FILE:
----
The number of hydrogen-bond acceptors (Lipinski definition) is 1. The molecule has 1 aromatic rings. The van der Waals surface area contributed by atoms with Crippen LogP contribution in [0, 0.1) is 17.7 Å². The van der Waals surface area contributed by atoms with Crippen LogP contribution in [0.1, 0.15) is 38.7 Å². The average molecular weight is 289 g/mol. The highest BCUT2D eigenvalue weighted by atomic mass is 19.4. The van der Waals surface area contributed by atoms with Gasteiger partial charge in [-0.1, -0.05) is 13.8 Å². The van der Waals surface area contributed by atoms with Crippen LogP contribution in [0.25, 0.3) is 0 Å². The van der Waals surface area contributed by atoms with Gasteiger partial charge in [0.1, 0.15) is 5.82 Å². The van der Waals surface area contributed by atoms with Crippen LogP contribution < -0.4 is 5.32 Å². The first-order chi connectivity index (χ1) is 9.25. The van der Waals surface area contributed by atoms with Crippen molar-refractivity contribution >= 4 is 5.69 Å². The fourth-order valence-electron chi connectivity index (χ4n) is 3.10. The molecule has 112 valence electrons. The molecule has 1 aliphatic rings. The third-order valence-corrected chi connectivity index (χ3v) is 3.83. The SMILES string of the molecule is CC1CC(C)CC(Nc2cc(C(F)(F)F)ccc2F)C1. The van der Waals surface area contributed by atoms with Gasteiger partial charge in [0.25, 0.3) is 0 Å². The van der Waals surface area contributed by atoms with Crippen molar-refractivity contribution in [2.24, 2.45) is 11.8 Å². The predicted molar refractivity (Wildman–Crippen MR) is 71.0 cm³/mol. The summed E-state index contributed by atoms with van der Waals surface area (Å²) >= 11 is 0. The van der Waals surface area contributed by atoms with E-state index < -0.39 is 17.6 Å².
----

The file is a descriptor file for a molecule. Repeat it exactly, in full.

The number of hydrogen-bond acceptors (Lipinski definition) is 1. The molecule has 1 aromatic rings. The van der Waals surface area contributed by atoms with Crippen LogP contribution in [0, 0.1) is 17.7 Å². The van der Waals surface area contributed by atoms with Crippen LogP contribution in [0.1, 0.15) is 38.7 Å². The average molecular weight is 289 g/mol. The highest BCUT2D eigenvalue weighted by atomic mass is 19.4. The van der Waals surface area contributed by atoms with Gasteiger partial charge in [-0.1, -0.05) is 13.8 Å². The van der Waals surface area contributed by atoms with Crippen LogP contribution in [0.25, 0.3) is 0 Å². The van der Waals surface area contributed by atoms with Gasteiger partial charge in [0.1, 0.15) is 5.82 Å². The van der Waals surface area contributed by atoms with Crippen LogP contribution < -0.4 is 5.32 Å². The first-order chi connectivity index (χ1) is 9.25. The van der Waals surface area contributed by atoms with Crippen molar-refractivity contribution >= 4 is 5.69 Å². The fourth-order valence-electron chi connectivity index (χ4n) is 3.10. The molecule has 112 valence electrons. The molecule has 1 aliphatic rings. The third-order valence-corrected chi connectivity index (χ3v) is 3.83. The SMILES string of the molecule is CC1CC(C)CC(Nc2cc(C(F)(F)F)ccc2F)C1. The van der Waals surface area contributed by atoms with Gasteiger partial charge in [0.25, 0.3) is 0 Å². The van der Waals surface area contributed by atoms with Crippen molar-refractivity contribution in [2.24, 2.45) is 11.8 Å². The predicted molar refractivity (Wildman–Crippen MR) is 71.0 cm³/mol. The summed E-state index contributed by atoms with van der Waals surface area (Å²) >= 11 is 0. The van der Waals surface area contributed by atoms with E-state index < -0.39 is 17.6 Å².